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Peter Yarrow of Peter, Paul, and Mary; a civil rights activist, singer, songwriter, and musician. Peter, Paul, and Mary performed at the 1963 March on Washington. Photograph by Lisa Pacino, 2014.

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Peter, Paul, and Mary in concert 1979. They were life long civil rights activists and social advocates. Photograph by Lisa Pacino, 1979. (The original 8×10 scanned to computer).

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President Barack Hussein Obama II (born August 4, 1961) is the 44th and current President of the “United States”of America, and the first African-American to hold the office. Photograph by Lisa Pacino, 2014.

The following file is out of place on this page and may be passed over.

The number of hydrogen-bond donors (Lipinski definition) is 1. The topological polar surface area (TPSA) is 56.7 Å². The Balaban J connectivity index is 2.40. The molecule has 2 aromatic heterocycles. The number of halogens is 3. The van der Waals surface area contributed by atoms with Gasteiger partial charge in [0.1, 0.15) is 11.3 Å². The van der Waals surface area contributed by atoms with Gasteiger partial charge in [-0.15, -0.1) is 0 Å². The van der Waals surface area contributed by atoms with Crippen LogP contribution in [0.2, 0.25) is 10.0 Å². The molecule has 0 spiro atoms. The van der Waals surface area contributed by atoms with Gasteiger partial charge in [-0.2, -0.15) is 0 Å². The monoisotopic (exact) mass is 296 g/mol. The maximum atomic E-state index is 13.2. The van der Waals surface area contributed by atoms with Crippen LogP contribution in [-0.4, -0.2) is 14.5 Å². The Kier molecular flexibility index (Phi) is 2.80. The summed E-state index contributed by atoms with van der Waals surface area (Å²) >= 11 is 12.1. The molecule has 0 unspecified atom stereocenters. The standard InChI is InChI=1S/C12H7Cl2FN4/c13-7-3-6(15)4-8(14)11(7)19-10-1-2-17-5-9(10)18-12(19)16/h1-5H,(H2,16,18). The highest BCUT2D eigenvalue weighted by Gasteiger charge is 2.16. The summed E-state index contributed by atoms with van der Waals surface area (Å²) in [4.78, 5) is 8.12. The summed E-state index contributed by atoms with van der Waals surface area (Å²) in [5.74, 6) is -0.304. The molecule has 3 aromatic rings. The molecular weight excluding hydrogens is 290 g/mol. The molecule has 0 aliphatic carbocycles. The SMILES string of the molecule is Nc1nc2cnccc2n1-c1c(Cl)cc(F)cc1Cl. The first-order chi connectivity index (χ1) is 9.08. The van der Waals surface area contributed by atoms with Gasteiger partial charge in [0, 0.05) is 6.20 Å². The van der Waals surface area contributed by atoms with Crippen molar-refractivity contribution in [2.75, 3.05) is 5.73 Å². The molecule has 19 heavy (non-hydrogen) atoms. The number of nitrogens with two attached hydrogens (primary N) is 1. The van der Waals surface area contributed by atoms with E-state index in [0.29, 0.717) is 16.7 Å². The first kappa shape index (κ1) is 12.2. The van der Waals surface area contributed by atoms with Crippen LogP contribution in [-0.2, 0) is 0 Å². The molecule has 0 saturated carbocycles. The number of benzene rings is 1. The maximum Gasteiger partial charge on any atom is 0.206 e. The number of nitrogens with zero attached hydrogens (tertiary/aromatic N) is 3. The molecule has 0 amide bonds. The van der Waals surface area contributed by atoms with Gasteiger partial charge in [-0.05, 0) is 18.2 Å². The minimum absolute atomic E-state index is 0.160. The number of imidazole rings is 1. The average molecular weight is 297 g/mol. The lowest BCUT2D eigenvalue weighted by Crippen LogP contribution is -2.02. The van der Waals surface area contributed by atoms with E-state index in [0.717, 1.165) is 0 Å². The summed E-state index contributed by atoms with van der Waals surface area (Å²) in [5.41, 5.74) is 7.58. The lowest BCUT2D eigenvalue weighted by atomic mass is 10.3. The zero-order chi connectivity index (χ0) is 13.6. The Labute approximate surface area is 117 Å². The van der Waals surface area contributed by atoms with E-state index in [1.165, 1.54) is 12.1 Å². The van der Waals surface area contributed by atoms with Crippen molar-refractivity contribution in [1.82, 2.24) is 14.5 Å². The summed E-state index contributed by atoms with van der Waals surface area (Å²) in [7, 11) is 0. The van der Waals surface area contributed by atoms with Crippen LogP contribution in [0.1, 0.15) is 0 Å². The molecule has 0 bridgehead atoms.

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President Barack Hussein Obama II (born August 4, 1961) is the 44th and current President of the “United States”of America, and the first African-American to hold the office. Photograph by Lisa Pacino, 2014.

Article and All Photographs by Celebrity Photojournalist Lisa Pacino of Under The Duvet Productions, NY. All Right Reserved. Black History Month information some is paraphrased from source Wikipedia.

Website:

http://lisapacino.smugmug.com/

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One comment on “BLACK HISTORY MONTH February 2015: Special Edition by Under The Duvet Productions by Photojournalist Lisa Pacino

  1. Clayte
    October 17, 2015

    Thank you for capturing these “giants” of American History. I plan to share this with my Grands & Great-Grands. Our story has to be told, and re-told.

    Liked by 1 person